"Ora, I can't speak for Grulla, who seems to have multiple phones,..." To clarify, having multiple phones is not my goal. Rather, I'm a bit of a researcher and experimenter, going through a gradual, step by step, trial & error, EMF SAFE, transition with temporary duplication of services. I don't want to do anything rash and impulsive during these major changes and want to make sure all functions well before disconnecting any services. I'm just trying to get the most cost effective, efficient bang for the buck that I can in this media driven society, and some of my ways may appear odd, strange, and unconventional (eccentric, lol) to others. After all, I just saved almost 40 bucks a month downgrading, (but not terminating) my telco landline services, but have the option of reversing some or all of those decisions with an instant phone call to the phone company, (who can make instant changes usually within a 24 hour period, if it should become necessary due to a wrong decision). But I may also choose to terminate the landline in the future, time will tell, we shall see??? Again, just being cautious taking baby steps.

    ALSO: as I once posted here before (in the archives), "Islander" is right, propane gas has to be a very good investment since it is prepaid and can be stored indefinitely without turning to "varnish" like gasoline or diesel fuel, in your emergency power plant fuel tank. City gas would be my second/other choice, depending where one lives. And avoid renting your propane tank from a dedicated supplier, always best to purchase the tank outright, so you can purchase (more) gas from the supplier of your choice and not being confined to a dedicated rental tank owner/supplier/provider for your subsequent propane gas purchases.

    And do make sure you have a proof-of-purchase receipt showing a propane tank model and serial number, for your purchased propane fuel tank or otherwise, other propane gas suppliers might refuse to fill a tank they suspect may belong to another tank rental supplier outfit. In my experience, a 500 gallon propane tank is the most efficient size to acquire as chances are that you will be using that gas for many other household purposes, like cooking and heating, hot water, propane absorption gas refrigerator/freezer, etc. OTOH, some propane gas tank installations may be there just for the sole purpose of supplying a standby, emergency generator only, as again, the propane gas can last indefinitely without deteriorating. Such was the case over the many years, for all my railroad radio sites' emergency standby, propane generator installations, in case of power failures. And also, my current gas supplier gives me a 20 cent/gallon discount if I purchase a minimum amount of gas per delivery. And those propane tank rental charges can really rack up over the years. Tank maintenance is minimal, not much goes wrong with them provided they are installed properly in the first pace, and they don't leak. So again, purchasing, as opposed to renting, a propane tank is financially prudent.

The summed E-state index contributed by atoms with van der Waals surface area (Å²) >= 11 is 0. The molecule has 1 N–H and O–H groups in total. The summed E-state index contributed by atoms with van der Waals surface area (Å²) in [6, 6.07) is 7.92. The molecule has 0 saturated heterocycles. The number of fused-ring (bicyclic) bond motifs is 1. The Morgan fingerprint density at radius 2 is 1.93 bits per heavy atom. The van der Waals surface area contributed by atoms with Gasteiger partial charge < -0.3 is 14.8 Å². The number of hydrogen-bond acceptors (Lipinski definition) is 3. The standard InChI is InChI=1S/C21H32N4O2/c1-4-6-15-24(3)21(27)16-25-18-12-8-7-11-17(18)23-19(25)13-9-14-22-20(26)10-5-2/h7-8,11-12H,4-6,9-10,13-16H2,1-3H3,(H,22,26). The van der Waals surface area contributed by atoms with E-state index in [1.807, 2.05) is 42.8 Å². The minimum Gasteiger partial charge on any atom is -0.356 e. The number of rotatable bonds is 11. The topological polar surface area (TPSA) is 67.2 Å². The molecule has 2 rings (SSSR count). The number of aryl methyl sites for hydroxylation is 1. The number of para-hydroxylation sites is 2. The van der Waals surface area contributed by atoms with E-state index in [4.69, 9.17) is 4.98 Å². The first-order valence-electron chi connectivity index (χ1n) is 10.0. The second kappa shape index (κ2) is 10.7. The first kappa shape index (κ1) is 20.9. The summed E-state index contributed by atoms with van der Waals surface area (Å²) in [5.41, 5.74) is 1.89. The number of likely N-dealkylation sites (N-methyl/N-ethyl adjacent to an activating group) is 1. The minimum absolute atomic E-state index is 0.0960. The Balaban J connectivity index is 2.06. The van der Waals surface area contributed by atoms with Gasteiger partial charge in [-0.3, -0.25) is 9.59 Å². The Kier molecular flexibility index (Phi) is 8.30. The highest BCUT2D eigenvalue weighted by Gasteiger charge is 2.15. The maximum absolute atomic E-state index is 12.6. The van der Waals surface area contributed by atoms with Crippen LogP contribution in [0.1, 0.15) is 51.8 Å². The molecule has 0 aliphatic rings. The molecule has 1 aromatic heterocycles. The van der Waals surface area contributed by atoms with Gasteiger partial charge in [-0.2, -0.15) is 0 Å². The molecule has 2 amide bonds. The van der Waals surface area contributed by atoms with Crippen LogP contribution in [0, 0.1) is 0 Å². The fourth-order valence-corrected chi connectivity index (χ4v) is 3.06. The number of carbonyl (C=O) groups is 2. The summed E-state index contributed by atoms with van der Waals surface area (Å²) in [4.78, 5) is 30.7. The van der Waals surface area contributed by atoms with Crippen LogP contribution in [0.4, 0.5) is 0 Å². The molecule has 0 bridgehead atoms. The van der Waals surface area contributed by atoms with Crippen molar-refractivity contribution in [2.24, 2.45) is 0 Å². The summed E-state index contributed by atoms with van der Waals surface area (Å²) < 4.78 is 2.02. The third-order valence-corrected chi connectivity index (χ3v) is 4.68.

The generator should be run tested (exercised) every few weeks or every month or so, to make sure you don't have any unpleasant surprises in an emergency power outage situation, like a dead starter motor battery, (which needs to be kept charged at all times on a trickle or float battery charger). I suppose smaller gensets could be manually started with a hand pull rope, just like a lawn mower, even on propane models???, (if you have arms like Popeye, lol).
    Last edited by grulla; 10-17-16 at 10:27 AM.

  6. #21
    Veteran Member grulla's Avatar
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    Default Re: Neurosurgeon Reveals Radiation From Wi-Fi, Smart Meters & Cell Phones Cause The B

    @"Maurya"; "This would mean preparing for having no electrical power for six to nine months before the utility can restore power." In a potential situation such as that, I would suggest two things for greater generator engine reliability and longevity, when purchasing a gen-set.

    First, a slower speed 1800 RPM, 60 HZ, 120/240 volt, (or 1500 RPM in countries with 240 volt, 50 HZ power like Oz, NZ, and many other places) (propane) generator, as opposed to the higher speed 3600/3000 RPM generators, will last much longer.